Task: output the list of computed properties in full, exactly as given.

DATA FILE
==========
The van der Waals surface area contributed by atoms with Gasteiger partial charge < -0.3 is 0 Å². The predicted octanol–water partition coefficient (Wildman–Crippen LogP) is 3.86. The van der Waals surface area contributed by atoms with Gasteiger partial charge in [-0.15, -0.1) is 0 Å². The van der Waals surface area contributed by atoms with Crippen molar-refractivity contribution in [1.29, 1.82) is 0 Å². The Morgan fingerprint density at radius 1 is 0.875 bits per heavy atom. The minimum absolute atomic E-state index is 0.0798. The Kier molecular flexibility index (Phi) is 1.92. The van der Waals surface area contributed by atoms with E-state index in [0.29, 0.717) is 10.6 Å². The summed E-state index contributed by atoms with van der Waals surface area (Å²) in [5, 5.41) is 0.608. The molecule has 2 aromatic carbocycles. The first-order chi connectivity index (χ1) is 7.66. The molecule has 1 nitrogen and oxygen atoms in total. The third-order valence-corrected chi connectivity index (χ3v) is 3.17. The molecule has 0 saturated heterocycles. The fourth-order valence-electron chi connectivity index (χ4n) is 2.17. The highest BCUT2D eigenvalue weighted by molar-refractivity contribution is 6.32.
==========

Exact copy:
The van der Waals surface area contributed by atoms with Gasteiger partial charge < -0.3 is 0 Å². The predicted octanol–water partition coefficient (Wildman–Crippen LogP) is 3.86. The van der Waals surface area contributed by atoms with Gasteiger partial charge in [-0.15, -0.1) is 0 Å². The van der Waals surface area contributed by atoms with Crippen molar-refractivity contribution in [1.29, 1.82) is 0 Å². The Morgan fingerprint density at radius 1 is 0.875 bits per heavy atom. The minimum absolute atomic E-state index is 0.0798. The Kier molecular flexibility index (Phi) is 1.92. The van der Waals surface area contributed by atoms with E-state index in [0.29, 0.717) is 10.6 Å². The summed E-state index contributed by atoms with van der Waals surface area (Å²) in [5, 5.41) is 0.608. The molecule has 2 aromatic carbocycles. The first-order chi connectivity index (χ1) is 7.66. The molecule has 1 nitrogen and oxygen atoms in total. The third-order valence-corrected chi connectivity index (χ3v) is 3.17. The molecule has 0 saturated heterocycles. The fourth-order valence-electron chi connectivity index (χ4n) is 2.17. The highest BCUT2D eigenvalue weighted by molar-refractivity contribution is 6.32.